In January 2005, Shadegg ran unopposed to replace Rep. Christopher Cox of California as chairman of the Republican Policy Committee. Both wings of the party praised him as open to ideas, and he organized a series of “unity dinners” to try to find common ground on immigration legislation. In January 2006, he gave up that post to run for majority leader after Texas Rep. Tom DeLay was forced to step down amid an ethics and fundraising scandal. Shadegg finished a distant third to Missouri Rep. Roy Blunt and Ohio Rep. John Boehner, with 40 votes, and withdrew after the first ballot. His candidacy may have prevented a first-ballot win by Blunt, and most of his supporters went to Boehner, who won the contest. In November 2006, he ran against Blunt for minority whip in what was widely expected to be a close contest. But Shadegg lost, 137-57. In contrast to other contenders, he did not actively raise money for GOP candidates, which is one of the best ways to curry favor in a leadership contest.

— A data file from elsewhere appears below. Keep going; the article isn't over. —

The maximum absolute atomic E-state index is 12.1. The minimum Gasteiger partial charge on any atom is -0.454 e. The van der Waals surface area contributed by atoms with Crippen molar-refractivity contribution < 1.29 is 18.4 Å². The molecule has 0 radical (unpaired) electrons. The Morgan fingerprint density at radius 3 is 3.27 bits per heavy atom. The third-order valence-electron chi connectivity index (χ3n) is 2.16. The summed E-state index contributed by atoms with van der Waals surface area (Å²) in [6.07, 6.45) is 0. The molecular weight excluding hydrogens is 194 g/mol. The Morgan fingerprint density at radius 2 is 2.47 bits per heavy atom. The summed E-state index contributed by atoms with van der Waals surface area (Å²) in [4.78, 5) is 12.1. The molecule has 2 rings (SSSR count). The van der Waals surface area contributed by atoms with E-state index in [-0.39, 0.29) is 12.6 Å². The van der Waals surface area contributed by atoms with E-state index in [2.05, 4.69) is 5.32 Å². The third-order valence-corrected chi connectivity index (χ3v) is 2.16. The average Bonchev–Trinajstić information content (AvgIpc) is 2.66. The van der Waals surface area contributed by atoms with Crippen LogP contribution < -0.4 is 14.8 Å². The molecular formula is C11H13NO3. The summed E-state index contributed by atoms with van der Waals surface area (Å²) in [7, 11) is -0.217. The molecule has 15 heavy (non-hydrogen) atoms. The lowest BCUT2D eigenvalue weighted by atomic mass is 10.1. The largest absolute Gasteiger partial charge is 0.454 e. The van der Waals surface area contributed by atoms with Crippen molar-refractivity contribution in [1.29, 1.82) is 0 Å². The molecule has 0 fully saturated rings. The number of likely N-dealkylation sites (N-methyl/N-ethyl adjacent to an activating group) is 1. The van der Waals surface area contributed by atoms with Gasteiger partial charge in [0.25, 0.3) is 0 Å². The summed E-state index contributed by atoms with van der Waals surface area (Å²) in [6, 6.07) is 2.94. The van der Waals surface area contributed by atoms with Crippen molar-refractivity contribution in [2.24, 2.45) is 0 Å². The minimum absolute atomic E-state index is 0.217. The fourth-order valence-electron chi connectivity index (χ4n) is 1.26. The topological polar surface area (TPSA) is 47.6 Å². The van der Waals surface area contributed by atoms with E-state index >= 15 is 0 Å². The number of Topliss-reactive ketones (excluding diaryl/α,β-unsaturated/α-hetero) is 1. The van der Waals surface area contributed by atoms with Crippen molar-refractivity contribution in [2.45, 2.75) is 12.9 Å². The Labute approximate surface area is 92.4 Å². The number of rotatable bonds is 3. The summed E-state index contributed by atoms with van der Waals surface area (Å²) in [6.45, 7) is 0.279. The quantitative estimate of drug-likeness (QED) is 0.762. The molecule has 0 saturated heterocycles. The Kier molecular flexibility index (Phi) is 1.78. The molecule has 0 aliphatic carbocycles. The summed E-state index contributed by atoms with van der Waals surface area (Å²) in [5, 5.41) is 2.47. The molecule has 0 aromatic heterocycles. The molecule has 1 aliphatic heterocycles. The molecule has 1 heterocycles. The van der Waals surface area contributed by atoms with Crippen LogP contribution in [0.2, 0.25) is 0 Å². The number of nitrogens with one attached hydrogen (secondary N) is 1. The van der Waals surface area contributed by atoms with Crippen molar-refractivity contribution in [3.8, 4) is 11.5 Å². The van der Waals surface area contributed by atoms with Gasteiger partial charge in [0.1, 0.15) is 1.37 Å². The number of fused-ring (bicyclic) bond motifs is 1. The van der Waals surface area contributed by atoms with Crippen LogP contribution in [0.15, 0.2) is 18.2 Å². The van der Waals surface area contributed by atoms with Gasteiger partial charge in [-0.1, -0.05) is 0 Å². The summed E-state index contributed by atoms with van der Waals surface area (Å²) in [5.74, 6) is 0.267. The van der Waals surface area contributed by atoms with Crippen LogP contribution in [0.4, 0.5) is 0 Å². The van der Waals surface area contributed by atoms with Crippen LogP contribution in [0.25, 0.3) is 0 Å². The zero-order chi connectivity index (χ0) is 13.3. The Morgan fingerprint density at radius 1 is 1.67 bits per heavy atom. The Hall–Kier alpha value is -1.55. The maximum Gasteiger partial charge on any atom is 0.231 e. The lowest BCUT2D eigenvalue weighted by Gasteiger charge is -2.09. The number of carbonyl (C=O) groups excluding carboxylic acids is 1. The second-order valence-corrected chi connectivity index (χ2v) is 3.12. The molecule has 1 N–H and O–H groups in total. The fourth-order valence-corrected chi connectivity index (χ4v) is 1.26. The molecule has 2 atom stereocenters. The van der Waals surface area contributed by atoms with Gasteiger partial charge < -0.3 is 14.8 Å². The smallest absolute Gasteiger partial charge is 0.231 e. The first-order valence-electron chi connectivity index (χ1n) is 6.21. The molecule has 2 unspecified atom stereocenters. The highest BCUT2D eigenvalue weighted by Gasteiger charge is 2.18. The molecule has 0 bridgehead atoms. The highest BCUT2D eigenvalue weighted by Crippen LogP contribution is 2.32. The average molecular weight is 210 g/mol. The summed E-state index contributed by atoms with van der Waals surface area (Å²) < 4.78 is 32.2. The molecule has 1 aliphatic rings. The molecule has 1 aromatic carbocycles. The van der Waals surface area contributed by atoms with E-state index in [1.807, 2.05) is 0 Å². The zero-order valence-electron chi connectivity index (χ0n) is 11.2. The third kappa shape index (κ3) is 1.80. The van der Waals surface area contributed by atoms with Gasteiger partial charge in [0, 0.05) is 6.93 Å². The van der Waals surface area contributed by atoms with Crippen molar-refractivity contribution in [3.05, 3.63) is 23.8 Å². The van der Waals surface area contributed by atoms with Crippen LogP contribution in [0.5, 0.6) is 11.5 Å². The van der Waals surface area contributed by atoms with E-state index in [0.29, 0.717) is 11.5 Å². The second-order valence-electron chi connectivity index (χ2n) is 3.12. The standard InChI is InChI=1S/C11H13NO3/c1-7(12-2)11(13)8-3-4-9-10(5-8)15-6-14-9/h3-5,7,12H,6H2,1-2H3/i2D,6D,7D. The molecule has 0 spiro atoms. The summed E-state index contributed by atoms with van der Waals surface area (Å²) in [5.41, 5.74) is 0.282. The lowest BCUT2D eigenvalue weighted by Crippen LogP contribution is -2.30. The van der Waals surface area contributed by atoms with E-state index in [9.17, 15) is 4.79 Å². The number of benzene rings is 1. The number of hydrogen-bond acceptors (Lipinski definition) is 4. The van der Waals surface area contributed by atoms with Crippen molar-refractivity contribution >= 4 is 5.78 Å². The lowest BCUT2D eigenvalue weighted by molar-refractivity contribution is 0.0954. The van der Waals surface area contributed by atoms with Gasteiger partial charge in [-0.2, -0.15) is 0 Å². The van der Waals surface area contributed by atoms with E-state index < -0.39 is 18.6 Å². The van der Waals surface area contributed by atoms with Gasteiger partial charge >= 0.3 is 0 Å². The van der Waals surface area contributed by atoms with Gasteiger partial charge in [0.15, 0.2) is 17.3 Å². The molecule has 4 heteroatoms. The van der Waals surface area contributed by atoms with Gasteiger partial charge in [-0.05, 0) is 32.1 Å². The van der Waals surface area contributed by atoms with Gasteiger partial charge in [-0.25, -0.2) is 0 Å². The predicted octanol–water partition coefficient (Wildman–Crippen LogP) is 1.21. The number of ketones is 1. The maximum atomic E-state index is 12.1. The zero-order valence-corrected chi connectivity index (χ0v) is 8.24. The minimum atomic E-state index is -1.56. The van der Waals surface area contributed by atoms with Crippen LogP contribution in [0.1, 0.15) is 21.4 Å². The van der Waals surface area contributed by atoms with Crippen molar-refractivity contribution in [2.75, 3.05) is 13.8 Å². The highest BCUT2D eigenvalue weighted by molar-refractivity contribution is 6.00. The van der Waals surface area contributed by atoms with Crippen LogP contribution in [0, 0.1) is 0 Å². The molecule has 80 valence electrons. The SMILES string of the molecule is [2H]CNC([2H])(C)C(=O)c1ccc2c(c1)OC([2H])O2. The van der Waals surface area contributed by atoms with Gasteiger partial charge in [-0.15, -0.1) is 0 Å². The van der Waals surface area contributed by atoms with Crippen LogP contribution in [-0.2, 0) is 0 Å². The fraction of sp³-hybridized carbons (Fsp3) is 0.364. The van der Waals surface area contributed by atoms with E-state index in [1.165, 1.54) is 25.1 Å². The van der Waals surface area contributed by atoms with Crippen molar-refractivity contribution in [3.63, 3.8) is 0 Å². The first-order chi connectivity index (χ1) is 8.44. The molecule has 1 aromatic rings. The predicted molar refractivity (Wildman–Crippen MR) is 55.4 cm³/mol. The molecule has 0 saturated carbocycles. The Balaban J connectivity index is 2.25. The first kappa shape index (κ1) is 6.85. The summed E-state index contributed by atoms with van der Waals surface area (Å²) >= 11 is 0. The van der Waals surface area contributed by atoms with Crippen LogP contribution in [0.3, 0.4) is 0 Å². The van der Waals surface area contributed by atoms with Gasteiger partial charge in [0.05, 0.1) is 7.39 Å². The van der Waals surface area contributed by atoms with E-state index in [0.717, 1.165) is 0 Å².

After leaving the leadership, Shadegg said he had no regrets about losing his seat at the table and returning to his role as a reformer. In March 2007, he criticized fellow lawmakers for including pork-barrel projects in the Iraq war spending bill. He opposed the Republican-backed immigration bill, but favored a stand-alone agricultural guest-worker law. He voted against the January 2008 economic stimulus bill sent to Congress by the Bush administration. When Democratic Speaker Nancy Pelosi of California adjourned the House in August 2008 without allowing a vote on opening up more coastal areas to offshore oil drilling, Shadegg led Republican members into the empty chamber, where they spoke for days urging Pelosi to call a vote, a tactic Shadegg called “a modern-day Boston Tea Party.” He voted against the $700 billion bailout for the financial markets on Sept. 29, 2008, but after new provisions were added, including a higher limit on Federal Deposit Insurance Corporation (FDIC) insurance and relaxation of market-to-market rules, voted for the bill. Later in October, he accused Treasury Secretary Henry Paulson of trying to bully Congress into passing the bill with little time for review. He has been an outspoken critic of earmarks and has sought none for his district.